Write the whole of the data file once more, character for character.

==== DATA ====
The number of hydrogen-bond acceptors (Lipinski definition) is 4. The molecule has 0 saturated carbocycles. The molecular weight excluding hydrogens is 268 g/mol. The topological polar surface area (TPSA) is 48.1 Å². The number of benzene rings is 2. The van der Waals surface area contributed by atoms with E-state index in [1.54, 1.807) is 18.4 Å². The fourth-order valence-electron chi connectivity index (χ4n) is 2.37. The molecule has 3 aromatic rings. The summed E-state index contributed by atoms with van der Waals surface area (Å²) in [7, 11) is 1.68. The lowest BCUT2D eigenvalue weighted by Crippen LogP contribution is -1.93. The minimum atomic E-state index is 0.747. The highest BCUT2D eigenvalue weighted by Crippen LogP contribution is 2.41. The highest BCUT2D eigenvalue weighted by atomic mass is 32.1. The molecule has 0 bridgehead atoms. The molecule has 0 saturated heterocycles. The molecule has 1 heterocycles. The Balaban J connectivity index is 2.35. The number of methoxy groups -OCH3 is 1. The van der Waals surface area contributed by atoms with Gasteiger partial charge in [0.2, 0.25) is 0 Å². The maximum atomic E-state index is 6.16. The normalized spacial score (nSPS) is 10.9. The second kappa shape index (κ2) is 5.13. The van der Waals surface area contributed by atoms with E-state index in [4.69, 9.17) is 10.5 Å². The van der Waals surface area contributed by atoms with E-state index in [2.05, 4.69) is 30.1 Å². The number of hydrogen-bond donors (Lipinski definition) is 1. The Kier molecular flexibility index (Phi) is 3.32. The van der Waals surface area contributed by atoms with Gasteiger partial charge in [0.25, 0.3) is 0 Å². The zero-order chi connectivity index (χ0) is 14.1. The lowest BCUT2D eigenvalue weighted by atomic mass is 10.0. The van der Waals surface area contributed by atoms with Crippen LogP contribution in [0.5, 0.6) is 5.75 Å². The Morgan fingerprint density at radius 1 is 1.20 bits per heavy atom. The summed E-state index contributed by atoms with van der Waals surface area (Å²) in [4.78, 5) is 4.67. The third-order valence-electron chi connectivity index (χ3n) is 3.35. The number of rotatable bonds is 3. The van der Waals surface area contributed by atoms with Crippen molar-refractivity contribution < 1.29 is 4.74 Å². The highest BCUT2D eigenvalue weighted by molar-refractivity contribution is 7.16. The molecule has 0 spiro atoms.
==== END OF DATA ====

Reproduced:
The number of hydrogen-bond acceptors (Lipinski definition) is 4. The molecule has 0 saturated carbocycles. The molecular weight excluding hydrogens is 268 g/mol. The topological polar surface area (TPSA) is 48.1 Å². The number of benzene rings is 2. The van der Waals surface area contributed by atoms with E-state index in [1.54, 1.807) is 18.4 Å². The fourth-order valence-electron chi connectivity index (χ4n) is 2.37. The molecule has 3 aromatic rings. The summed E-state index contributed by atoms with van der Waals surface area (Å²) in [7, 11) is 1.68. The lowest BCUT2D eigenvalue weighted by Crippen LogP contribution is -1.93. The minimum atomic E-state index is 0.747. The highest BCUT2D eigenvalue weighted by Crippen LogP contribution is 2.41. The highest BCUT2D eigenvalue weighted by atomic mass is 32.1. The molecule has 0 bridgehead atoms. The molecule has 0 saturated heterocycles. The molecule has 1 heterocycles. The Balaban J connectivity index is 2.35. The number of methoxy groups -OCH3 is 1. The van der Waals surface area contributed by atoms with Gasteiger partial charge in [0.2, 0.25) is 0 Å². The maximum atomic E-state index is 6.16. The normalized spacial score (nSPS) is 10.9. The second kappa shape index (κ2) is 5.13. The van der Waals surface area contributed by atoms with E-state index in [4.69, 9.17) is 10.5 Å². The van der Waals surface area contributed by atoms with E-state index in [2.05, 4.69) is 30.1 Å². The number of hydrogen-bond donors (Lipinski definition) is 1. The Kier molecular flexibility index (Phi) is 3.32. The van der Waals surface area contributed by atoms with Gasteiger partial charge in [0.25, 0.3) is 0 Å². The zero-order chi connectivity index (χ0) is 14.1. The lowest BCUT2D eigenvalue weighted by atomic mass is 10.0. The van der Waals surface area contributed by atoms with Crippen LogP contribution in [0.5, 0.6) is 5.75 Å². The Morgan fingerprint density at radius 1 is 1.20 bits per heavy atom. The summed E-state index contributed by atoms with van der Waals surface area (Å²) in [4.78, 5) is 4.67. The third-order valence-electron chi connectivity index (χ3n) is 3.35. The number of rotatable bonds is 3. The van der Waals surface area contributed by atoms with Crippen molar-refractivity contribution < 1.29 is 4.74 Å². The highest BCUT2D eigenvalue weighted by molar-refractivity contribution is 7.16. The molecule has 0 spiro atoms.